In essence, the process of tumor growth and metastasis depends upon the balance between factors favoring tumor cell survival and proliferation and the ability of the host’s immune system to detect and destroy malignant cells.


Surgery and cancer cell biology

The concept of surgery-induced metastases is well documented in the literature (10). Multiple mechanisms have been proposed to explain this phenomenon. Firstly, surgical tumor manipulation and excision can disrupt both the solid tumor and its blood supply causing inadvertent dispersal of tumor cells into the circulation (11) and in the case of colorectal cancer, spillage of tumor cells into the peritoneal cavity (12). Secondly, the surgical stress response results in a transient impairment in cell-mediated immunity (13), the magnitude of which is relative to the extent of surgical trauma. NK cell activity has been shown to be decreased post-surgery and more so in mice that underwent laparotomy compared to laparoscopy (13). Post-operatively Th2 cells increase and Th1 cells decrease resulting in a decrease in the Th1/Th2 ratio and consequently suppressed cell-mediated immunity. The immunological response is associated with increased secretion of pro-inflammatory cytokines (e.g., IL-1β, IL-6, TNF-α, prostaglandin E2), but also the release of anti-inflammatory cytokines (e.g., TGF-β, IL-10 and IL-1 receptor antagonist). These anti-inflammatory mediators override and induce a general systemic immunosuppression, thereby shifting the balance in favor of tumor growth and metastasis. The final mechanism proposed is that tissue trauma caused during surgery results in the release of potent angiogenic factors (VEGF and prostaglandin E2) coupled with a reduction in the levels of anti-angiogenic factors like angiostatin and endostatin (14). The overall effect is to promote angiogenesis and facilitate both local tumor recurrence and the growth of distant metastases. To summarize, surgery itself results in a pro-tumorigenic molecular environment increasing the likelihood of locoregional cancer recurrence.


Anesthesia and cancer cell biology

There exists a plethora of in vitro laboratory studies in a variety of both animal and human cancer cell lines describing the potential mechanisms by which different anesthetic agents may affect tumor growth and the development of metastases.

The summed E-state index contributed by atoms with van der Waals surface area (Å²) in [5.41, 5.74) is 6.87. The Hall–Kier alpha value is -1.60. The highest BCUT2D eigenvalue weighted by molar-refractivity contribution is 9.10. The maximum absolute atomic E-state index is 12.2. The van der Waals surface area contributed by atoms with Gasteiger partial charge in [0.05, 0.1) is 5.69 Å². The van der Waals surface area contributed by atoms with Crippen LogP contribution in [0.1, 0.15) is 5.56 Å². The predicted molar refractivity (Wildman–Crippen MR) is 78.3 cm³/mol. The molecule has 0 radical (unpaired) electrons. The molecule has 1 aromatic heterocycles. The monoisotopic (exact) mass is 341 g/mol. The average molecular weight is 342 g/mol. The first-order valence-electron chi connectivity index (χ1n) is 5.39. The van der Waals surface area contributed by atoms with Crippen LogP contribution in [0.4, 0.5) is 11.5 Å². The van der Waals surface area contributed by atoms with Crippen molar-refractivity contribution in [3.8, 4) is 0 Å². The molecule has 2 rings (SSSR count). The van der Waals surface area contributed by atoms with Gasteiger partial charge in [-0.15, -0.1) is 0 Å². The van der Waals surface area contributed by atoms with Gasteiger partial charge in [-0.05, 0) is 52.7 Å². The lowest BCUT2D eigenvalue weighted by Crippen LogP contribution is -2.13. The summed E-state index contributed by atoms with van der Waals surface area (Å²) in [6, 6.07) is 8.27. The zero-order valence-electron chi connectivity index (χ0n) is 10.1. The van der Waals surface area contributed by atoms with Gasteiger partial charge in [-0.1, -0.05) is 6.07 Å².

There is widespread in vitro evidence supporting the pro-metastatic effect of inhalational anesthetics and mechanisms by which this may occur. One of the earliest papers studying the impact of different anesthetic agents on tumors found that halothane increased the development of lung metastases when lung cancer cells were implanted into the hind feet of mice (15). Another murine study showed comparable results with more lung metastases observed on autopsy in experimental mice injected with intravenous B16 melanoma cells following exposure to halothane or isoflurane (16). In a rat model of breast cancer metastasis, there was increased lung tumor retention after exposure to one hour of halothane and significantly reduced circulating NK cell activity (7). A further study showed reduced NK activating receptor CD16, IL-10 and IL-1β in post-operative serum of patients undergoing primary breast cancer surgery with sevoflurane anesthesia (17). The breast adenocarcinoma MDA-MB-231 cell line showed reduced programmed cell death (apoptosis) in the serum of patients after exposure to a sevoflurane for breast cancer surgery (18) indicating more tumor cells survived. Dose dependent sevoflurane and isoflurane induced apoptosis of human T cells has been observed in vitro (19,20), impairing cell-mediated immunity. Isoflurane decreased the post-operative Th1/Th2 ratio in the serum of patients undergoing craniotomy for removal of tumor (21). An in vitro study of cultured ovarian cancer cells SK-OV3 exposed to isoflurane showed significantly increased levels of insulin-like growth factor (IGF)-1, IGF-1 receptor, VEGF, angiopoetin-1 and significantly increased production of MMP-2 and MMP-9 (22). IGF-1 and IGF-1 receptor have a key role in the cell cycle and stimulate cell proliferation and suppress apoptosis enhancing cell survival. VEGF and angiopoetin-1 are crucial for angiogenesis and have a role in the neovascularization of tumors. MMP-2 and MMP-9 both mediate breakdown of the extracellular matrix and aid invasion and migration of tumor cells. Upregulation of all these increased the malignant potential of the ovarian cancer cells. Isoflurane enhanced hypoxia-inducible factor (HIF)-1α expression and translocation in cultured human prostate adenocarcinoma PC3 cells in vitro (23). Similarly, sevoflurane exposure to in vitro glioma stem cells stimulated upregulation of VEGF, HIF-1α and HIF-2α in a time and concentration dependent manner (24). HIFs are a family of transcription factors that facilitate the response to hypoxia, resulting in angiogenesis and promoting cell proliferation. Overexpression of HIFs will result in tumor growth and metastasis.